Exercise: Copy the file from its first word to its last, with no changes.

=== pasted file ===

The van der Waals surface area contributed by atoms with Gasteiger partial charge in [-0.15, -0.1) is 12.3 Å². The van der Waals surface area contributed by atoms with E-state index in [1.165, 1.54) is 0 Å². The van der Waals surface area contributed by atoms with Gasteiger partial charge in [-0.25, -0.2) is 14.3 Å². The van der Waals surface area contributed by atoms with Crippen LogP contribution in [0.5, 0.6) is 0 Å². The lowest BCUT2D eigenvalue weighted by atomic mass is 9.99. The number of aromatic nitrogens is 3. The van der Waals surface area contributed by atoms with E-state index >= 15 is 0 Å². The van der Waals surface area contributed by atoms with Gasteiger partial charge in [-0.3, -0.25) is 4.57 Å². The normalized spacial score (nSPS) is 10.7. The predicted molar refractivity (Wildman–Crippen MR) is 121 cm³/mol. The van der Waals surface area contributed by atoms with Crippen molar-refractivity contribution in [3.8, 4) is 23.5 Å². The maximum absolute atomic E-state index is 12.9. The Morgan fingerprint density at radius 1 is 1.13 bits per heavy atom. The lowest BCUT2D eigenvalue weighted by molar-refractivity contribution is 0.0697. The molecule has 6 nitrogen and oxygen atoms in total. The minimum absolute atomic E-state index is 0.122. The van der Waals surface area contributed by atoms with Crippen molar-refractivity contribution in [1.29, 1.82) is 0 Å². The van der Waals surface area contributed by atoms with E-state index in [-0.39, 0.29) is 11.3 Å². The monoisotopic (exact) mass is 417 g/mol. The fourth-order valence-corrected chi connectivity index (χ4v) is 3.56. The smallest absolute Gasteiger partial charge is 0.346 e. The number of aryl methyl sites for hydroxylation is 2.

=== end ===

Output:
The van der Waals surface area contributed by atoms with Gasteiger partial charge in [-0.15, -0.1) is 12.3 Å². The van der Waals surface area contributed by atoms with E-state index in [1.165, 1.54) is 0 Å². The van der Waals surface area contributed by atoms with Gasteiger partial charge in [-0.25, -0.2) is 14.3 Å². The van der Waals surface area contributed by atoms with Crippen LogP contribution in [0.5, 0.6) is 0 Å². The lowest BCUT2D eigenvalue weighted by atomic mass is 9.99. The number of aromatic nitrogens is 3. The van der Waals surface area contributed by atoms with E-state index >= 15 is 0 Å². The van der Waals surface area contributed by atoms with Gasteiger partial charge in [-0.3, -0.25) is 4.57 Å². The normalized spacial score (nSPS) is 10.7. The predicted molar refractivity (Wildman–Crippen MR) is 121 cm³/mol. The van der Waals surface area contributed by atoms with Crippen molar-refractivity contribution in [3.8, 4) is 23.5 Å². The maximum absolute atomic E-state index is 12.9. The Morgan fingerprint density at radius 1 is 1.13 bits per heavy atom. The lowest BCUT2D eigenvalue weighted by molar-refractivity contribution is 0.0697. The molecule has 6 nitrogen and oxygen atoms in total. The minimum absolute atomic E-state index is 0.122. The van der Waals surface area contributed by atoms with Crippen molar-refractivity contribution in [1.29, 1.82) is 0 Å². The van der Waals surface area contributed by atoms with E-state index in [-0.39, 0.29) is 11.3 Å². The monoisotopic (exact) mass is 417 g/mol. The fourth-order valence-corrected chi connectivity index (χ4v) is 3.56. The smallest absolute Gasteiger partial charge is 0.346 e. The number of aryl methyl sites for hydroxylation is 2.